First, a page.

One of IPUP’s major research interests is in the particular relationship between the media and the past, and most especially, the way in which its aspects might be packaged, presented, and portrayed so that it may be available for a mass audience, as either entertainment or education (or, most frequently, a mixture of the two). Fundamental to exploring this as a research project have been two guiding principles: firstly, the need to understand something like a television series not as a single media output, but instead as a long-term and collaborative process that involves multiple viewpoints and contains within it numerous conflicts and editorial decisions; and secondly, the need to view media versions of the past not as inherently untrustworthy things, but rather as adaptations that might educate and inform us about contemporary public perceptions of the past.
The relationship between history and modern media has been a fruitful and happy one for both sides. From the genial and ever-involving lectures given by A.J.P. Taylor on the BBC and ITV, to the mammoth and expansive explorations of twentieth-century war such as The Great War (BBC, 1964) and The World at War (Thames, 1973), to the spell-binding employment of oral history in The People’s Century (BBC/PBS, 1995), television has prompted valuable and accessible discussions about the past to take place across the nation’s dinner-tables for decades. History itself has benefited from the growing appetite of the public to involve themselves in the past’s stories, as they continue to watch more history television, read more popular history books, and visit more museum and heritage sites than ever before. Inevitably, this relationship has not been without occasional conflict, and issues remain about how best to translate the past and communicate complexity while still engaging a mass audience. Yet television can and will continue to have a profound effect on increasingly broad public engagement with the past, and IPUP’s projects that explore this issue will work to highlight the value of historians having a mutually-beneficial relationship with the media.
As a medium, television has flirted not only with the production and appreciation of art but also with the discipline of art history, since at least the 1960s. Television has allowed scholars and broadcasters to venture inside the living rooms of millions, to talk about the value and the meaning of art. Television’s supreme ability to blend imagery and narrative, and to coax academics and thinkers into mixing together showing and telling, has produced over forty years of programmes that have provided comprehensible commentaries on art’s power that have stretched from The Caves of Lascaux to The Turner Prize. Kenneth Clark’s Civilisation (BBC, 1969) is now enshrined as the first landmark series that brought the vast, complex, and beautiful story of Western art to a mass audience. This was followed by John Berger’s iconoclastic Ways of Seeing (BBC, 1972) that sought to explore the dense tangles of meaning, sight, and inference that lay behind the language of imagery. In more recent years, art and its place in human society has provided a fertile ground for writers and producers of arts documentaries, with thought-provoking writing married with powerful visuals by people such as Matthew Colllings, Simon Schama, and Nigel Spivey. IPUP’s project on how art history has been presented and packaged by the media has sought to tease out some of the context and background to such series, and to explore where the future might lie for the future of art on television.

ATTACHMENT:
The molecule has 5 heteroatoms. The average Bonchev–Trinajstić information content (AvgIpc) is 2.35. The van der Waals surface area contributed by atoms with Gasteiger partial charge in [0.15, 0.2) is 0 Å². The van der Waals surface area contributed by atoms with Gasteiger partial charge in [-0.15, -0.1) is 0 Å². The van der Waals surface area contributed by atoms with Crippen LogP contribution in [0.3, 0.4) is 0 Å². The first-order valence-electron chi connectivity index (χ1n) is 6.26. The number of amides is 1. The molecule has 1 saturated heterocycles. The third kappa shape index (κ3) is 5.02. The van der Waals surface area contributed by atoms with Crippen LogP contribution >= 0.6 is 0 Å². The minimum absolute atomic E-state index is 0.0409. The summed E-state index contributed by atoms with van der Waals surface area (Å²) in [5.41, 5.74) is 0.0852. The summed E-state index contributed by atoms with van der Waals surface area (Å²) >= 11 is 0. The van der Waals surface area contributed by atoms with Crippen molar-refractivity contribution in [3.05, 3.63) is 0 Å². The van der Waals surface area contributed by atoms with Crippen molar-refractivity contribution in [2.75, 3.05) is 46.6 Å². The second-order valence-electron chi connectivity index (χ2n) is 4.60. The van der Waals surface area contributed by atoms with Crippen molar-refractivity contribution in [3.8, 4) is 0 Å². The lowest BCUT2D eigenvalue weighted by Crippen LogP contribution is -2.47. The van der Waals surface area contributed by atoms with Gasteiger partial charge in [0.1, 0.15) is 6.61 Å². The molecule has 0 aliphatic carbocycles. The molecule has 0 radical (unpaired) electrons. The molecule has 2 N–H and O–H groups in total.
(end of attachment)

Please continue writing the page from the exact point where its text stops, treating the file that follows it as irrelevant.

Over the course of the next two years, in partnership with The Department of Archaeology, University of York, IPUP will embark upon a research project that will explore the relationship between archaeology and the public realm. This is one of three parallel disciplinary strands within IPUP’s wider research project on ‘Packaging the Past’.
In this instance, the notion of ‘Archaeology in the Public Realm’ might be seen to include a range of interconnected and overlapping fields of enquiry. These might include: community archaeology programmes and the relationships between local populations and excavations nearby; the archaeologies of contemporary society or the very recent past; the role and meaning of archaeology and archaeologists in modern popular culture; the portrayal of the archaeological process on television; and the relationship between the past’s material remains and the present’s imagination. These issues will be explored on IPUP’s webpages, and the project will culminate in a conference on these themes in 2011.